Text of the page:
Two additional studies not included in the systematic review were identified. One RCT compared the effect of massage therapy with relaxation classes and found that back pain relief scores diminished significantly with the women who had received massage therapy when compared with the women in the relaxation group (n = 26 women, P < 0.01)212 [EL = 1b]

The other study, which was excluded from the systematic review because it was quasi-randomised, was conducted in Sweden and compared three management options for backache. These were: group back-care classes, individual back-care classes and routine antenatal care (control).213 Women who received either individual or group back-care classes reported an improvement in pelvic or back pain compared with the control group (n = 407, P < 0.05). Women who received individual classes also reported a significant improvement in pain relief while those in the control group and those receiving group sessions did not report any pain relief. The group receiving individual training also reported significantly less sick leave (P < 0.05) than those in the control group and those who had group training. [EL = 1b]

Another Swedish study compared the effects of a physiotherapy programme (five visits for teaching on anatomy, posture, vocational ergonomics, gymnastics and relaxation) and an exercise programme compared with no specific intervention on 135 pregnant women with backache.214 This cohort study found a significantly reduced number of sick leave days taken during pregnancy by an average of 24 days per woman (P < 0.001). [EL = 2a]

Other interventions identified for the treatment of backache and reported to have a beneficial effect were autotraction, a chiropractic, mechanical treatment for back pain,215 spinal manipulative therapy,216 rotational mobilisation exercise217 and manual joint mobilisation applied to symptomatic vertebral segments.218 [EL = 3] However, all these studies had problems with study design or the data were derived from a small sample size.


Women should be informed that exercising in water, massage therapy and group or individual back care classes might help to ease backache during pregnancy. [A]

Future research

Although many treatments exist for backache in pregnancy, there is a lack of research evaluating their safety and effectiveness.

6.8. Symphysis pubis dysfunction

Symphysis pubis dysfunction has been described as a collection of signs and symptoms of discomfort and pain in the pelvic area, including pelvic pain radiating to the upper thighs and perineum. Complaints vary from mild discomfort to severe and debilitating pain that can impede mobility.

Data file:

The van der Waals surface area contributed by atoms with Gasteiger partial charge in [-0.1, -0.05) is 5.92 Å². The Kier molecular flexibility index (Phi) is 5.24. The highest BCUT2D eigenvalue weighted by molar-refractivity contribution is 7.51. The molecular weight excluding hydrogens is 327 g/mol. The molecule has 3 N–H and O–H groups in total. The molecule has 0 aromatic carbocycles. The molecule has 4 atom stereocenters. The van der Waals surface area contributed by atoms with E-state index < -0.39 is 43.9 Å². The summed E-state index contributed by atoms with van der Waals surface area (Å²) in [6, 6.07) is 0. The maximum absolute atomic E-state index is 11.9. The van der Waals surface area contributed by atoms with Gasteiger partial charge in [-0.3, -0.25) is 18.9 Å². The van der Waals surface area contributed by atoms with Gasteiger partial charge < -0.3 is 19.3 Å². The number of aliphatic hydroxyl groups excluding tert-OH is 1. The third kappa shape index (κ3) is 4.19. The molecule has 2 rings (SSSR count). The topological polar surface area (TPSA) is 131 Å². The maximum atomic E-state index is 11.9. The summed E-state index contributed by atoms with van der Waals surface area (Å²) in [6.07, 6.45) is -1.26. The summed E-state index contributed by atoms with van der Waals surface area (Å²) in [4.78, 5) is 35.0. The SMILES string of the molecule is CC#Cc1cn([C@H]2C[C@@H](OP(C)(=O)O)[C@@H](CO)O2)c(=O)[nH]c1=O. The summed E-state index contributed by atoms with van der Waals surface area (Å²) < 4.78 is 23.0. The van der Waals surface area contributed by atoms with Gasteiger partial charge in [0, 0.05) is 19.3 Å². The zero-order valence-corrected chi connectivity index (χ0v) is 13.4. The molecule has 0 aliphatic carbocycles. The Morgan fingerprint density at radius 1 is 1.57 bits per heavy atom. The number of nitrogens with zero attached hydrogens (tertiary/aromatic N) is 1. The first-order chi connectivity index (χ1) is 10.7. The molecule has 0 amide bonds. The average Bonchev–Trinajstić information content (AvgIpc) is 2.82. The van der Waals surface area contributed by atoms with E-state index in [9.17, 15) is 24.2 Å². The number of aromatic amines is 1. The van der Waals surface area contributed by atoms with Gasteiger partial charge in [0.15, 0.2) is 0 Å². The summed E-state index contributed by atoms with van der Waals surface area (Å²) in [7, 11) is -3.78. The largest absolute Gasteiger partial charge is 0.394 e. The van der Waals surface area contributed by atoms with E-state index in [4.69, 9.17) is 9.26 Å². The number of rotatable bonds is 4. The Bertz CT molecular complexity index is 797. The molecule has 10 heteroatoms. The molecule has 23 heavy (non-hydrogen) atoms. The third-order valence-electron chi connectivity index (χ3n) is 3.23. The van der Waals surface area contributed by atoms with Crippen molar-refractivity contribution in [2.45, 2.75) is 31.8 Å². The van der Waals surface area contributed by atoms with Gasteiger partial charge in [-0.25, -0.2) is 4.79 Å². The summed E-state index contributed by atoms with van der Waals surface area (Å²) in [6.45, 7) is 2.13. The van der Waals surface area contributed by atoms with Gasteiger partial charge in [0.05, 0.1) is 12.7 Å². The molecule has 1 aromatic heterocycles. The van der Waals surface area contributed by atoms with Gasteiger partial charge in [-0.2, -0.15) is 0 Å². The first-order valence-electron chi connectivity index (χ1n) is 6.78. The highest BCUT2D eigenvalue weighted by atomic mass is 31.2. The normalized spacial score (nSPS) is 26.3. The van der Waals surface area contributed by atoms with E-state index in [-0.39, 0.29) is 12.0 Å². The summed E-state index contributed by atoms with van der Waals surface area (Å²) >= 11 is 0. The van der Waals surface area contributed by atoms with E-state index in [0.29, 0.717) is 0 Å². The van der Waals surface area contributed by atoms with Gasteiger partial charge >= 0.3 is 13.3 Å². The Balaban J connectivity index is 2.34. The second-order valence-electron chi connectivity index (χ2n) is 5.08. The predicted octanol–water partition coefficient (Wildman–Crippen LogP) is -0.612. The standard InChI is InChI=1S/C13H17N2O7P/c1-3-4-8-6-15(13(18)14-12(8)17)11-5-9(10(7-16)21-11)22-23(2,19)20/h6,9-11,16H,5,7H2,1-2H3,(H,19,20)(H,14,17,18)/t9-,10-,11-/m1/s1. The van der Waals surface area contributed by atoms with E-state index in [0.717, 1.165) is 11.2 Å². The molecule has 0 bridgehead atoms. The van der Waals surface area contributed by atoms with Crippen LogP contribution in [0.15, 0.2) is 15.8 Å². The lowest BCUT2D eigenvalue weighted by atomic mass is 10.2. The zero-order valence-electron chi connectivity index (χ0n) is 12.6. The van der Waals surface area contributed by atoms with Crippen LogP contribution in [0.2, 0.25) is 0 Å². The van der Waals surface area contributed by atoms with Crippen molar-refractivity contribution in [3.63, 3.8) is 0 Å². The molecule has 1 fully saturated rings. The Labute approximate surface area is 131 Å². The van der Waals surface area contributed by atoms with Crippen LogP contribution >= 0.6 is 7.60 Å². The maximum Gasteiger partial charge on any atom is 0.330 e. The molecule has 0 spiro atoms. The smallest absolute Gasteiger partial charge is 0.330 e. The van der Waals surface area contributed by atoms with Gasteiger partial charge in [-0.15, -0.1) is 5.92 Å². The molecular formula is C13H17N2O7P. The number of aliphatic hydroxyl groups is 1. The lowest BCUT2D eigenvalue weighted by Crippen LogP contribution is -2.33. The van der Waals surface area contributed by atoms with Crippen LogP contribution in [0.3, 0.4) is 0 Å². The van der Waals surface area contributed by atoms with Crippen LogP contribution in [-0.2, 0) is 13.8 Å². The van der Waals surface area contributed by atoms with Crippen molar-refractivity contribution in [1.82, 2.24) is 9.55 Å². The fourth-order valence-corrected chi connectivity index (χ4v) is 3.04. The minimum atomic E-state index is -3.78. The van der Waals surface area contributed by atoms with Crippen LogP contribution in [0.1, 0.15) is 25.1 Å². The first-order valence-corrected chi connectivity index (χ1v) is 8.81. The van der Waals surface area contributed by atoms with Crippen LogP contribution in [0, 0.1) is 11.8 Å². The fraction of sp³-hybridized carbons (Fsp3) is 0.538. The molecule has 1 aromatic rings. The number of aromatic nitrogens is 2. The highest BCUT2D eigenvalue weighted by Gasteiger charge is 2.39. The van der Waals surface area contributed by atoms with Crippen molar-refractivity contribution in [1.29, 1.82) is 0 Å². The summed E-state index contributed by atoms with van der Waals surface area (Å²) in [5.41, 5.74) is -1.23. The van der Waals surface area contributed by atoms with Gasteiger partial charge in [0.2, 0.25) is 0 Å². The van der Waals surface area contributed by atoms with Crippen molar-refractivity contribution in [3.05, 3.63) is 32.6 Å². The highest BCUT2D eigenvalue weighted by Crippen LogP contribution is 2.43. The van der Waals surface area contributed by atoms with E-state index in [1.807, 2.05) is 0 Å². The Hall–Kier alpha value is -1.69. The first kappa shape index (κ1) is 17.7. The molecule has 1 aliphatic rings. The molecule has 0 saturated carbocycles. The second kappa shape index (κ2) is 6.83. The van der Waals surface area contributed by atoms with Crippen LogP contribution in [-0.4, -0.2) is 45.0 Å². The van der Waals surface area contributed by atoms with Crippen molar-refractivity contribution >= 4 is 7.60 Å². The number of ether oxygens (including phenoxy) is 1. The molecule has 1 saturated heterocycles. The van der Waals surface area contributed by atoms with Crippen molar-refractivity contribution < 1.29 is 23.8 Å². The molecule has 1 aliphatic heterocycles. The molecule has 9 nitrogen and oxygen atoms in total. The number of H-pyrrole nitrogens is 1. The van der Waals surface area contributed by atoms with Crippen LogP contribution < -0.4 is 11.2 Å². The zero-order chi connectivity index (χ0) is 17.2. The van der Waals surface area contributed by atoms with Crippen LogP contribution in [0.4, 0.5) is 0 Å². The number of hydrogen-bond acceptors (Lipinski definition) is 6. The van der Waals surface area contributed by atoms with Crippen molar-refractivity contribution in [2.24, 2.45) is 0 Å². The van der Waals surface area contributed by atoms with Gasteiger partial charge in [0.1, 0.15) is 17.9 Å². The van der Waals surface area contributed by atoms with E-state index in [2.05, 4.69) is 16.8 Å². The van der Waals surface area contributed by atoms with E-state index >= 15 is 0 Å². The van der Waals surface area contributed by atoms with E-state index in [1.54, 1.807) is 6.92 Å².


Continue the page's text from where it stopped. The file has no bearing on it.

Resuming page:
The reported incidence of symphysis pubis during pregnancy varies in the literature from 0.03% to 3%. In Leeds, a hospital survey of women (n = 248) in whom a diagnosis of symphysis pubis dysfunction had been made, estimated that 1/36 deliveries were associated with symphysis pubis dysfunction either during pregnancy or soon after delivery.219 Among the respondents (57% response rate), 9% reported that symptoms first occurred in the first trimester, 44% reported symptoms in the second trimester, 45% in the third trimester and 2% during labour or the postnatal period. [EL = 3]

There is little evidence in the literature on which to base clinical practice. No higher levels of evidence than case reports were located on effective therapies for symphysis pubis dysfunction, although the use of elbow crutches, pelvic support and prescribed pain relief have been suggested.220 [EL = 4] It is important to remember that many medications for pain relief for bones and joints may not be appropriate for use in pregnancy.

Future research

More research on effective treatments for symphysis pubis dysfunction is needed.

6.9. Carpal tunnel syndrome

Carpal tunnel syndrome results from compression of the median nerve within the carpal tunnel in the hand. It is characterised by tingling, burning pain, numbness and a swelling sensation in the hand that may impair sensory and motor function of the hand.

Carpal tunnel syndrome is not an uncommon complaint among pregnant women and estimates of incidence during pregnancy range from 21% to 62%.221–223 [EL = 3]

Interventions to treat carpal tunnel syndrome include wrist splints224,225 and wrist splints plus injections of corticosteroid and analgesia.226 However, case series reports were the highest level of evidence identified that evaluated these therapies and the studies were not of good quality.

Future research

There is a lack of research evaluating effective interventions for carpal tunnel syndrome.

Copyright © 2008, National Collaborating Centre for Women’s and Children’s Health.

No part of this publication may be reproduced, stored or transmitted in any form or by any means, without the prior written permission of the publisher or, in the case of reprographic reproduction, in accordance with the terms of licences issued by the Copyright Licensing Agency in the UK [www.cla.co.uk]. Enquiries concerning reproduction outside the terms stated here should be sent to the publisher at the UK address printed on this page.

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Bookshelf ID: NBK51880